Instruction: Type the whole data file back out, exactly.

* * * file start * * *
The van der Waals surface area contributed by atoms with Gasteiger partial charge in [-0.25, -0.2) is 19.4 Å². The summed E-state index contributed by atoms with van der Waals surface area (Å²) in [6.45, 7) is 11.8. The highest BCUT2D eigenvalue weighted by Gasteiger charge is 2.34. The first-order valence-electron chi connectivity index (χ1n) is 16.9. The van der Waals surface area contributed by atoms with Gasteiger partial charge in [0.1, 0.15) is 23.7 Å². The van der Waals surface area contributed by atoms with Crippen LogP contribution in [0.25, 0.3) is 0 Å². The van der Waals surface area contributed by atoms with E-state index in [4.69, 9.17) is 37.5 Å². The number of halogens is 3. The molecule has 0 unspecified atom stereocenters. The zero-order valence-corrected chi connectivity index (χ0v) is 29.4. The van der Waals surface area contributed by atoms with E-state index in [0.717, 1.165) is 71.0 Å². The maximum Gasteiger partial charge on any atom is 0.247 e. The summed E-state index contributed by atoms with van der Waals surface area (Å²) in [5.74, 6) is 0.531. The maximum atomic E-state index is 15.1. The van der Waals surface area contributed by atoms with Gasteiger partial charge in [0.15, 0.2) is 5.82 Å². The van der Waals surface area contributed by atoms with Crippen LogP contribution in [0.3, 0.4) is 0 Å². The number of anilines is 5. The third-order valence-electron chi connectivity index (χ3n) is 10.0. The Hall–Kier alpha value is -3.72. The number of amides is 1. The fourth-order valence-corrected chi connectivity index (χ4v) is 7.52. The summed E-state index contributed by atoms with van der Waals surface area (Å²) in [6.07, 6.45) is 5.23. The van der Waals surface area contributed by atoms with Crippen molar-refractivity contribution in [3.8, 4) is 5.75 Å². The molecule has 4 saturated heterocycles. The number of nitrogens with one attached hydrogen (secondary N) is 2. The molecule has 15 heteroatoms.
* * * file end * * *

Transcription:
The van der Waals surface area contributed by atoms with Gasteiger partial charge in [-0.25, -0.2) is 19.4 Å². The summed E-state index contributed by atoms with van der Waals surface area (Å²) in [6.45, 7) is 11.8. The highest BCUT2D eigenvalue weighted by Gasteiger charge is 2.34. The first-order valence-electron chi connectivity index (χ1n) is 16.9. The van der Waals surface area contributed by atoms with Gasteiger partial charge in [0.1, 0.15) is 23.7 Å². The van der Waals surface area contributed by atoms with Crippen LogP contribution in [0.25, 0.3) is 0 Å². The van der Waals surface area contributed by atoms with E-state index in [4.69, 9.17) is 37.5 Å². The number of halogens is 3. The molecule has 0 unspecified atom stereocenters. The zero-order valence-corrected chi connectivity index (χ0v) is 29.4. The van der Waals surface area contributed by atoms with E-state index in [0.717, 1.165) is 71.0 Å². The maximum Gasteiger partial charge on any atom is 0.247 e. The summed E-state index contributed by atoms with van der Waals surface area (Å²) in [5.74, 6) is 0.531. The maximum atomic E-state index is 15.1. The van der Waals surface area contributed by atoms with Gasteiger partial charge in [0.15, 0.2) is 5.82 Å². The van der Waals surface area contributed by atoms with Crippen LogP contribution in [0.3, 0.4) is 0 Å². The number of anilines is 5. The third-order valence-electron chi connectivity index (χ3n) is 10.0. The Hall–Kier alpha value is -3.72. The number of amides is 1. The fourth-order valence-corrected chi connectivity index (χ4v) is 7.52. The summed E-state index contributed by atoms with van der Waals surface area (Å²) in [6.07, 6.45) is 5.23. The van der Waals surface area contributed by atoms with Crippen molar-refractivity contribution in [3.8, 4) is 5.75 Å². The molecule has 4 saturated heterocycles. The number of nitrogens with one attached hydrogen (secondary N) is 2. The molecule has 15 heteroatoms.